Lambda Lifting
Author Message
Lambda Lifting

Jonathan Cunningham has asked me to explain "lambda lifting". Well...
in POP-11 terms, consider:

define fred(f,g);
procedure(x); f(g(x))
endprocedure
enddefine;

fred is a procedure that returns a procedure - the function product of f and
g. Or at least that is what is intended. However, observe that f and g occur
FREE in the inner procedure. As POP-11 this will not work. E.g.

vars logsin = fred(log,sin);
logsin(2.3) =>

;;; MISHAP - enp: EXECUTING NON-PROCEDURE
;;; INVOLVING:  <undef g>
;;; FILE     :  /users/staff/other/pop/.article   LINE NUMBER:  23
;;; DOING    :  compile runproc compile

Now c. 1968 Rod Burstall and I were having a conversation in which he grumbled
about this. I said - "but you can fix it up with POPVAL". In POP-11 notation:

define fred(f,g);
popval([procedure(x); ^f(^g(x)) endprocedure])
enddefine;

** -3.21559

But this did not make Rod any happier - procedures should behave properly,
and not their texts. He muttered things about closures. I was reluctant to
redo an important chunk of the language, so thought "if the offending f and
g were ARGUMENTS of the inner procedure, they could be happily bound by
a neat little hack.

define fred(f,g);
procedure(x,f,g); f(g(x))
endprocedure(%f,g%)
enddefine;

vars logsin = fred(log,sin);

frozval(1,logsin)=>
** <procedure log>

This is all written up in "Programming in POP-2". Somewhat later, theory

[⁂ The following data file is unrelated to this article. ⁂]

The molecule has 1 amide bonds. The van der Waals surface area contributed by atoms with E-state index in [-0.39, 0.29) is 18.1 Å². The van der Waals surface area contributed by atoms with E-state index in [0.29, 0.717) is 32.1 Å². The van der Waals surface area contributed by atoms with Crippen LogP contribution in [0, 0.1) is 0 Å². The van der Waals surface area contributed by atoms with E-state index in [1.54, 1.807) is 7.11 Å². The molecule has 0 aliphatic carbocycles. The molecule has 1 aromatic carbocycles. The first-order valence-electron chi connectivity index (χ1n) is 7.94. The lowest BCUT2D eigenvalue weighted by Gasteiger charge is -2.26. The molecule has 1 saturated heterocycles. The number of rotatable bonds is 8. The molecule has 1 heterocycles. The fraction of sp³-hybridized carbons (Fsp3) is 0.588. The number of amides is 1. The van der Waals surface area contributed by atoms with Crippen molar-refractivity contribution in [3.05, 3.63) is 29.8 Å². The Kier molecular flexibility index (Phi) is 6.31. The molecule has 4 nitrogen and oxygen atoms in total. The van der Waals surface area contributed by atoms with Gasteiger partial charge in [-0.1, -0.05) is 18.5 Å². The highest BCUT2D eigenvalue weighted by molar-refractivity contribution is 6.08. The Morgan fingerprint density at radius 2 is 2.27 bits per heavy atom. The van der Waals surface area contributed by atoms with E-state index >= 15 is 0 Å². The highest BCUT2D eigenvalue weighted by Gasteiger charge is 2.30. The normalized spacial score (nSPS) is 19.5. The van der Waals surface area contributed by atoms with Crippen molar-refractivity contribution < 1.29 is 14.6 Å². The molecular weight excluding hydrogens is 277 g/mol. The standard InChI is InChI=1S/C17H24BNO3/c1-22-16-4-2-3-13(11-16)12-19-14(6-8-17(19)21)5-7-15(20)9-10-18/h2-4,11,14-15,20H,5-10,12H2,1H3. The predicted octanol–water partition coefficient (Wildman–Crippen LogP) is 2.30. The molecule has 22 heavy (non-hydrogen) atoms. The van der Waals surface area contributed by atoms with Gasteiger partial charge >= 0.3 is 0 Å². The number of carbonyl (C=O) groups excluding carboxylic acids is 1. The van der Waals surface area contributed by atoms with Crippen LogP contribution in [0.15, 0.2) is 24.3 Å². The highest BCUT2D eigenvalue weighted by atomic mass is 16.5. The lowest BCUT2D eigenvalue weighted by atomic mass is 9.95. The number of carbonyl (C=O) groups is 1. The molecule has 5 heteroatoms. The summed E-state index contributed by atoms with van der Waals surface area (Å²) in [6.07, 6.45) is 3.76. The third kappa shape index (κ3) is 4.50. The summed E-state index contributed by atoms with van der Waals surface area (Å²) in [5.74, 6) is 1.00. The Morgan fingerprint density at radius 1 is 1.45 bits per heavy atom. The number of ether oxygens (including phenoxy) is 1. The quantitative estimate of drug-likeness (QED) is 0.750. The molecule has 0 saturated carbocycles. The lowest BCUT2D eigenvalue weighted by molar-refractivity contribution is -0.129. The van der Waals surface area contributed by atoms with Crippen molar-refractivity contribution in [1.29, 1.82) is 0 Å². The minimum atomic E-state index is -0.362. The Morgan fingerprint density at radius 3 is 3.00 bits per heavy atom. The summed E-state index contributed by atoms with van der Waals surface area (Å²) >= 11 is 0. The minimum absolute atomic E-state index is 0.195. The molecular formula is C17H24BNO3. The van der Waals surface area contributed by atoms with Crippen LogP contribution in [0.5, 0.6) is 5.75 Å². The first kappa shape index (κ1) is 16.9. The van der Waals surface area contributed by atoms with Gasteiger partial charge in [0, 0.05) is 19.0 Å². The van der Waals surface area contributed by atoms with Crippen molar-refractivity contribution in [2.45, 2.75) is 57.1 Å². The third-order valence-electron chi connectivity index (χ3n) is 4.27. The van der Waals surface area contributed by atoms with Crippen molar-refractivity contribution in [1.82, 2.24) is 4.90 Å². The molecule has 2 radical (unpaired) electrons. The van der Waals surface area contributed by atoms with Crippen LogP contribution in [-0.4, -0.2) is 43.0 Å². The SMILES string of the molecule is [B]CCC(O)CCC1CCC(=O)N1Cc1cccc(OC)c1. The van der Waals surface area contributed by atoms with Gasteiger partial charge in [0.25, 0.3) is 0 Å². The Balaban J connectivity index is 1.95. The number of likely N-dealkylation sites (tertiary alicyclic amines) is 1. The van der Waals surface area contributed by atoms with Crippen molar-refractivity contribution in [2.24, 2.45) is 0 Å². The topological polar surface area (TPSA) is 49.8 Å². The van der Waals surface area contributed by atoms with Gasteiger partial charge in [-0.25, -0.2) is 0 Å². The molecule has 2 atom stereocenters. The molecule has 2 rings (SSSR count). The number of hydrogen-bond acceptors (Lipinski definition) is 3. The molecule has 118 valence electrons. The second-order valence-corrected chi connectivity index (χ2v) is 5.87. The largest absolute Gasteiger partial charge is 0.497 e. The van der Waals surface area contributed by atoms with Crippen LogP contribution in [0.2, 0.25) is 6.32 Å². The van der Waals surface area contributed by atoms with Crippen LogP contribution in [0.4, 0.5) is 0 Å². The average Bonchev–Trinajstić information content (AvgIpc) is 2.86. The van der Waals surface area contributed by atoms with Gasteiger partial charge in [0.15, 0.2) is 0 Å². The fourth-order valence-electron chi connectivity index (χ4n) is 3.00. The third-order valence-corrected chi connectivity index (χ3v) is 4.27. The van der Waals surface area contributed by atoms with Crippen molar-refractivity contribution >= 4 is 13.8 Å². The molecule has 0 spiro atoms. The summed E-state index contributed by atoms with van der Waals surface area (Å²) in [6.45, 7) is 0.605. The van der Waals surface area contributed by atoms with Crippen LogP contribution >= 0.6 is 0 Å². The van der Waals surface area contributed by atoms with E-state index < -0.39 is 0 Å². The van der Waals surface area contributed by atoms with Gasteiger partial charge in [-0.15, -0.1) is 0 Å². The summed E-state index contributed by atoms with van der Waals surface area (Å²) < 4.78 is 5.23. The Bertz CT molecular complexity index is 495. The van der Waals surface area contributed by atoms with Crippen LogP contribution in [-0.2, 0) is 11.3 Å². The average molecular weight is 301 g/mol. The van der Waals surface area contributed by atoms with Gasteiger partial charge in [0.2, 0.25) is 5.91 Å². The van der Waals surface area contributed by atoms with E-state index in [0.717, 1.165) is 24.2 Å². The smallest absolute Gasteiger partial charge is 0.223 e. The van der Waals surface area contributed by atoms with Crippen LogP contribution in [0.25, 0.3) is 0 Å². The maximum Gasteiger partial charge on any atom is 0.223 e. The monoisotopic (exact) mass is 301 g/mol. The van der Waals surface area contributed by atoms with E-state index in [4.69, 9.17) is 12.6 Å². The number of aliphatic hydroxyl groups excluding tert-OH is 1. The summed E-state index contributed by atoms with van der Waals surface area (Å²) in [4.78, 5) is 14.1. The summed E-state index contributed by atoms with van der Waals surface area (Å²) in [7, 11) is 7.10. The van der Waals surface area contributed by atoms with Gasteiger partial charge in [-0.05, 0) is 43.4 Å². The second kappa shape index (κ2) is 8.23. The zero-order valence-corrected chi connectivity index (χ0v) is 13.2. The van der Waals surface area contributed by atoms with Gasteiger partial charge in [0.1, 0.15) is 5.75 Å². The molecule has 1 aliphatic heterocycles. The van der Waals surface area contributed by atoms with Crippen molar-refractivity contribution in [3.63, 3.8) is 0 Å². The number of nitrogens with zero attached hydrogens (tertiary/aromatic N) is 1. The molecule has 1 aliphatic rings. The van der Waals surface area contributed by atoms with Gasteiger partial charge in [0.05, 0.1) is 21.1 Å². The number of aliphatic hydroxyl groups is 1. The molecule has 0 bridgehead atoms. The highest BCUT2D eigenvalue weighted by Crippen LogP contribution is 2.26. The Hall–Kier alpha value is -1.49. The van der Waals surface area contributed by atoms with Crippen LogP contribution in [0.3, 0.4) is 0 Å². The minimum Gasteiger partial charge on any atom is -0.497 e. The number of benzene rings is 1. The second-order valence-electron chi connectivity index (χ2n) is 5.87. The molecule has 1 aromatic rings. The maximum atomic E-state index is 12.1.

caught up with practice, and it was shown, by Turner I think, that this was a
general mechanism for handling free variables in the lambda calculus (he also
did a lot of other clever things which we had not discussed). POP-11, I think,
does it automatically:

define fred(f,g); lvars f g;
procedure(x); f(g(x))
endprocedure
enddefine;

(this is not quite eqivalent, since POP-11 allows for you to assign to the
free variables, so that an identifier has to be partially applied).

vars logsin = fred(f,g);
frozval(1,logsin)=>
** <ident <undef g>>
:

Sat, 16 Dec 1995 18:13:21 GMT
Lambda Lifting

Quote:
> There is an important subclass of procedure, that we might as
> well call "stand-alone", that have a simple property.  Stand-alone
> procedures are defined using a restricted set of variables.  They
> are allowed to refer to EITHER
>  (1) global variables  [strictly speaking this should be
>        other procedures which are stand-alone.]
>        OR
>  (2) variables declared inside the procedure.

These are of course the variables that C handles.

Strictly speaking, in the lambda calculus, global variables are free,
so that a super-combinator can only have constructors and primitives. Any
user-defined functions have to be passed in as arguments.

Robin.

Sun, 17 Dec 1995 18:04:30 GMT

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